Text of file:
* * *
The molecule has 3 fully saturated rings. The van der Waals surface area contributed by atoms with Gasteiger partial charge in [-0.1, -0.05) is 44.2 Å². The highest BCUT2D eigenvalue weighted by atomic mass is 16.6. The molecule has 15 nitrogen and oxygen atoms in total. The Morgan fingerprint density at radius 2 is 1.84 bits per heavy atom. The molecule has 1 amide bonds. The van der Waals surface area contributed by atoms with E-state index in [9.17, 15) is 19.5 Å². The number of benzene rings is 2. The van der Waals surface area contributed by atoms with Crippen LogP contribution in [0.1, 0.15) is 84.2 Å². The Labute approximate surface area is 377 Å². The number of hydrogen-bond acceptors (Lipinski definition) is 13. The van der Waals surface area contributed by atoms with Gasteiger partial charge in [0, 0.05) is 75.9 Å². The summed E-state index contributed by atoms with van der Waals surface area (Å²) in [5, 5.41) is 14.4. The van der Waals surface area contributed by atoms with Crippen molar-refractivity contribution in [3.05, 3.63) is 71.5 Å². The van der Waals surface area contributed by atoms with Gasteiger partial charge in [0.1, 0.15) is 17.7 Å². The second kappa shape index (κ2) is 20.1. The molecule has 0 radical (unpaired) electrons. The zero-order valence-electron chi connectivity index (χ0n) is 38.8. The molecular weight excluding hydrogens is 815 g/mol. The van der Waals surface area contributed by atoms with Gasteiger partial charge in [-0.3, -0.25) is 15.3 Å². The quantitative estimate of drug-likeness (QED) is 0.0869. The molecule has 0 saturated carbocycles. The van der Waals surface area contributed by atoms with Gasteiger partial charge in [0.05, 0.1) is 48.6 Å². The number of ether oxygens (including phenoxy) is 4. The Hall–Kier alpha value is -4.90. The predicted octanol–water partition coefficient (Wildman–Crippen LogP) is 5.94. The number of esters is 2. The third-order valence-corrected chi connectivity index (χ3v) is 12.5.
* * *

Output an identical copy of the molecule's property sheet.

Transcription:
The molecule has 3 fully saturated rings. The van der Waals surface area contributed by atoms with Gasteiger partial charge in [-0.1, -0.05) is 44.2 Å². The highest BCUT2D eigenvalue weighted by atomic mass is 16.6. The molecule has 15 nitrogen and oxygen atoms in total. The Morgan fingerprint density at radius 2 is 1.84 bits per heavy atom. The molecule has 1 amide bonds. The van der Waals surface area contributed by atoms with E-state index in [9.17, 15) is 19.5 Å². The number of benzene rings is 2. The van der Waals surface area contributed by atoms with Crippen LogP contribution in [0.1, 0.15) is 84.2 Å². The Labute approximate surface area is 377 Å². The number of hydrogen-bond acceptors (Lipinski definition) is 13. The van der Waals surface area contributed by atoms with Gasteiger partial charge in [0, 0.05) is 75.9 Å². The summed E-state index contributed by atoms with van der Waals surface area (Å²) in [5, 5.41) is 14.4. The van der Waals surface area contributed by atoms with Crippen molar-refractivity contribution in [3.05, 3.63) is 71.5 Å². The van der Waals surface area contributed by atoms with Gasteiger partial charge in [0.1, 0.15) is 17.7 Å². The second kappa shape index (κ2) is 20.1. The molecule has 0 radical (unpaired) electrons. The zero-order valence-electron chi connectivity index (χ0n) is 38.8. The molecular weight excluding hydrogens is 815 g/mol. The van der Waals surface area contributed by atoms with Gasteiger partial charge in [-0.3, -0.25) is 15.3 Å². The quantitative estimate of drug-likeness (QED) is 0.0869. The molecule has 0 saturated carbocycles. The van der Waals surface area contributed by atoms with Gasteiger partial charge in [0.05, 0.1) is 48.6 Å². The number of ether oxygens (including phenoxy) is 4. The Hall–Kier alpha value is -4.90. The predicted octanol–water partition coefficient (Wildman–Crippen LogP) is 5.94. The number of esters is 2. The third-order valence-corrected chi connectivity index (χ3v) is 12.5.